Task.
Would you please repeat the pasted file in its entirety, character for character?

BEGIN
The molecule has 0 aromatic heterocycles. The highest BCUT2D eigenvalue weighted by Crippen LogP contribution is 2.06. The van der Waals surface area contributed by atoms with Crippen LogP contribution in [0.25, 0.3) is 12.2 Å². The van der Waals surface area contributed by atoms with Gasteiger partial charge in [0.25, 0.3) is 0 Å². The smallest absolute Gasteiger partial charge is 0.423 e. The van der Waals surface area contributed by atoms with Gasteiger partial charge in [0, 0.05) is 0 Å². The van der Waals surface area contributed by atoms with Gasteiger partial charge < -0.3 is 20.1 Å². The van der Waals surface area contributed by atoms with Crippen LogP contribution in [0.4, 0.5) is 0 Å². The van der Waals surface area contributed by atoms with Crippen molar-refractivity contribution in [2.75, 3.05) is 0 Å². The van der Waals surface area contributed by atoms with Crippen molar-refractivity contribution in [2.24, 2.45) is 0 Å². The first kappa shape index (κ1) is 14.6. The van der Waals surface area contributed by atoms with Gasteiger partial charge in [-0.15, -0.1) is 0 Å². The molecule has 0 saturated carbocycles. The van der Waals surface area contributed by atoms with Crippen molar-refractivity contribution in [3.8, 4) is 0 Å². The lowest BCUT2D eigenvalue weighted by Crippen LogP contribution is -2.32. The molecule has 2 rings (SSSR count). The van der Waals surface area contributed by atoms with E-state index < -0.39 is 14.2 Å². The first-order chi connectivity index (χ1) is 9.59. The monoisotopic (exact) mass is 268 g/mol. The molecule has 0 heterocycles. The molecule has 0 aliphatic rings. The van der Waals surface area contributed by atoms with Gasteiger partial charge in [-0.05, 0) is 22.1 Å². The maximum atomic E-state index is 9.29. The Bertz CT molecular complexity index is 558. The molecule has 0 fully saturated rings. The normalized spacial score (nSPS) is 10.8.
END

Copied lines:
The molecule has 0 aromatic heterocycles. The highest BCUT2D eigenvalue weighted by Crippen LogP contribution is 2.06. The van der Waals surface area contributed by atoms with Crippen LogP contribution in [0.25, 0.3) is 12.2 Å². The van der Waals surface area contributed by atoms with Gasteiger partial charge in [0.25, 0.3) is 0 Å². The smallest absolute Gasteiger partial charge is 0.423 e. The van der Waals surface area contributed by atoms with Gasteiger partial charge in [0, 0.05) is 0 Å². The van der Waals surface area contributed by atoms with Gasteiger partial charge < -0.3 is 20.1 Å². The van der Waals surface area contributed by atoms with Crippen LogP contribution in [0.4, 0.5) is 0 Å². The van der Waals surface area contributed by atoms with Crippen molar-refractivity contribution in [2.75, 3.05) is 0 Å². The van der Waals surface area contributed by atoms with Crippen molar-refractivity contribution in [2.24, 2.45) is 0 Å². The first kappa shape index (κ1) is 14.6. The van der Waals surface area contributed by atoms with Gasteiger partial charge in [-0.15, -0.1) is 0 Å². The molecule has 0 saturated carbocycles. The van der Waals surface area contributed by atoms with Crippen molar-refractivity contribution in [3.8, 4) is 0 Å². The lowest BCUT2D eigenvalue weighted by Crippen LogP contribution is -2.32. The molecule has 2 rings (SSSR count). The van der Waals surface area contributed by atoms with E-state index < -0.39 is 14.2 Å². The first-order chi connectivity index (χ1) is 9.59. The monoisotopic (exact) mass is 268 g/mol. The molecule has 0 heterocycles. The molecule has 0 aliphatic rings. The van der Waals surface area contributed by atoms with Gasteiger partial charge in [-0.05, 0) is 22.1 Å². The maximum atomic E-state index is 9.29. The Bertz CT molecular complexity index is 558. The molecule has 0 fully saturated rings. The normalized spacial score (nSPS) is 10.8.